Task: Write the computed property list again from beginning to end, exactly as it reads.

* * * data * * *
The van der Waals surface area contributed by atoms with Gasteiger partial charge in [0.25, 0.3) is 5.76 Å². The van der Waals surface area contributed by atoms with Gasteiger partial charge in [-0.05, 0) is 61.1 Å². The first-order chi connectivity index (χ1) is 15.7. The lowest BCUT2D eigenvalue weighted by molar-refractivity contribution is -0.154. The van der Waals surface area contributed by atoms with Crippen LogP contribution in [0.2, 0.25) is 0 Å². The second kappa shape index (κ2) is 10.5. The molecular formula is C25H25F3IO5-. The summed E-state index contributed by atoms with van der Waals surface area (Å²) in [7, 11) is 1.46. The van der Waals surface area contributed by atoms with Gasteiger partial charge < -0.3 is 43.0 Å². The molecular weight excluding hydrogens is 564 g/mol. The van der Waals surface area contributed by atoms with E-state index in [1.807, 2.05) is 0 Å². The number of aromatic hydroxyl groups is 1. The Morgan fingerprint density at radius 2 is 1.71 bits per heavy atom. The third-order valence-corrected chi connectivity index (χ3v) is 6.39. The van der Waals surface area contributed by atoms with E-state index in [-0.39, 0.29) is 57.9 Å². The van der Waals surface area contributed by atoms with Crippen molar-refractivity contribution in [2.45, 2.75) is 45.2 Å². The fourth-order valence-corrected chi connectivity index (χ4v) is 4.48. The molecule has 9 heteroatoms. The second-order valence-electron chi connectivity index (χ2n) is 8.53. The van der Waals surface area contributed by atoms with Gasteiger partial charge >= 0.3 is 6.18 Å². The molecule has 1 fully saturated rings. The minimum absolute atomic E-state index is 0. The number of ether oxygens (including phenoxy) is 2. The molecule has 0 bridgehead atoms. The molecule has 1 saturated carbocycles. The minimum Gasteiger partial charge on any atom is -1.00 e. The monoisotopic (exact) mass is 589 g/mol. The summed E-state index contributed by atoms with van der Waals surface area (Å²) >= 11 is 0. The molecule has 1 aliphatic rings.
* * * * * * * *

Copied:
The van der Waals surface area contributed by atoms with Gasteiger partial charge in [0.25, 0.3) is 5.76 Å². The van der Waals surface area contributed by atoms with Gasteiger partial charge in [-0.05, 0) is 61.1 Å². The first-order chi connectivity index (χ1) is 15.7. The lowest BCUT2D eigenvalue weighted by molar-refractivity contribution is -0.154. The van der Waals surface area contributed by atoms with Crippen LogP contribution in [0.2, 0.25) is 0 Å². The second kappa shape index (κ2) is 10.5. The molecular formula is C25H25F3IO5-. The summed E-state index contributed by atoms with van der Waals surface area (Å²) in [7, 11) is 1.46. The van der Waals surface area contributed by atoms with Gasteiger partial charge < -0.3 is 43.0 Å². The molecular weight excluding hydrogens is 564 g/mol. The van der Waals surface area contributed by atoms with E-state index in [1.807, 2.05) is 0 Å². The number of aromatic hydroxyl groups is 1. The Morgan fingerprint density at radius 2 is 1.71 bits per heavy atom. The third-order valence-corrected chi connectivity index (χ3v) is 6.39. The van der Waals surface area contributed by atoms with E-state index in [-0.39, 0.29) is 57.9 Å². The van der Waals surface area contributed by atoms with Crippen molar-refractivity contribution in [2.45, 2.75) is 45.2 Å². The fourth-order valence-corrected chi connectivity index (χ4v) is 4.48. The molecule has 9 heteroatoms. The second-order valence-electron chi connectivity index (χ2n) is 8.53. The van der Waals surface area contributed by atoms with Gasteiger partial charge >= 0.3 is 6.18 Å². The molecule has 1 fully saturated rings. The minimum absolute atomic E-state index is 0. The number of ether oxygens (including phenoxy) is 2. The molecule has 0 bridgehead atoms. The molecule has 1 saturated carbocycles. The minimum Gasteiger partial charge on any atom is -1.00 e. The monoisotopic (exact) mass is 589 g/mol. The summed E-state index contributed by atoms with van der Waals surface area (Å²) >= 11 is 0. The molecule has 1 aliphatic rings.